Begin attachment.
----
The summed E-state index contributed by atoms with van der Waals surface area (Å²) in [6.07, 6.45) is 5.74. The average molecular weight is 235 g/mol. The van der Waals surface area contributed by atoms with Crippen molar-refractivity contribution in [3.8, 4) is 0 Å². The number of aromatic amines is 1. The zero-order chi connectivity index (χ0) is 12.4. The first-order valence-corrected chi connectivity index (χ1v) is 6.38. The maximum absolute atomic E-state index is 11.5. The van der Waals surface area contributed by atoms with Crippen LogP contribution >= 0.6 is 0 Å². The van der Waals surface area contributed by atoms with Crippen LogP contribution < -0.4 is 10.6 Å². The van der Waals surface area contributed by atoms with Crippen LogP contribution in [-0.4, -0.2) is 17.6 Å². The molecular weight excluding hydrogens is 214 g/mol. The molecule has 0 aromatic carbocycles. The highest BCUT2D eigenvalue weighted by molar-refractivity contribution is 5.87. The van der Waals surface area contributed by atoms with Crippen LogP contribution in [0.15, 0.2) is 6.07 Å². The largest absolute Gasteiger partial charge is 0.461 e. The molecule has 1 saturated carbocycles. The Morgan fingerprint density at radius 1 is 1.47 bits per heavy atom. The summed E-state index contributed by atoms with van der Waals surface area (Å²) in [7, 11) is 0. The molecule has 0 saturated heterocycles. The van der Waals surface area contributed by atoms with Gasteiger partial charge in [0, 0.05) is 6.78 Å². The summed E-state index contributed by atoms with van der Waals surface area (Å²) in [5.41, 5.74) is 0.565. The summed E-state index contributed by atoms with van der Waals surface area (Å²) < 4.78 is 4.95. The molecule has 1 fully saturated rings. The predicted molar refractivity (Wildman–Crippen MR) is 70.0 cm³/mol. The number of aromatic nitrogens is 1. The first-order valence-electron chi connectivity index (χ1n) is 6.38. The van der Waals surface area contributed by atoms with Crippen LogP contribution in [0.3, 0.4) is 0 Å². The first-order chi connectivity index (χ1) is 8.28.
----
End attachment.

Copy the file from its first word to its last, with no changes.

The summed E-state index contributed by atoms with van der Waals surface area (Å²) in [6.07, 6.45) is 5.74. The average molecular weight is 235 g/mol. The van der Waals surface area contributed by atoms with Crippen molar-refractivity contribution in [3.8, 4) is 0 Å². The number of aromatic amines is 1. The zero-order chi connectivity index (χ0) is 12.4. The first-order valence-corrected chi connectivity index (χ1v) is 6.38. The maximum absolute atomic E-state index is 11.5. The van der Waals surface area contributed by atoms with Crippen LogP contribution >= 0.6 is 0 Å². The van der Waals surface area contributed by atoms with Crippen LogP contribution < -0.4 is 10.6 Å². The van der Waals surface area contributed by atoms with Crippen LogP contribution in [-0.4, -0.2) is 17.6 Å². The molecular weight excluding hydrogens is 214 g/mol. The molecule has 0 aromatic carbocycles. The highest BCUT2D eigenvalue weighted by molar-refractivity contribution is 5.87. The van der Waals surface area contributed by atoms with Crippen LogP contribution in [0.15, 0.2) is 6.07 Å². The largest absolute Gasteiger partial charge is 0.461 e. The molecule has 1 saturated carbocycles. The Morgan fingerprint density at radius 1 is 1.47 bits per heavy atom. The summed E-state index contributed by atoms with van der Waals surface area (Å²) in [7, 11) is 0. The molecule has 0 saturated heterocycles. The van der Waals surface area contributed by atoms with Gasteiger partial charge in [0, 0.05) is 6.78 Å². The summed E-state index contributed by atoms with van der Waals surface area (Å²) in [5.41, 5.74) is 0.565. The summed E-state index contributed by atoms with van der Waals surface area (Å²) < 4.78 is 4.95. The molecule has 1 fully saturated rings. The predicted molar refractivity (Wildman–Crippen MR) is 70.0 cm³/mol. The number of aromatic nitrogens is 1. The first-order valence-electron chi connectivity index (χ1n) is 6.38. The van der Waals surface area contributed by atoms with Crippen LogP contribution in [0.3, 0.4) is 0 Å². The first-order chi connectivity index (χ1) is 8.28.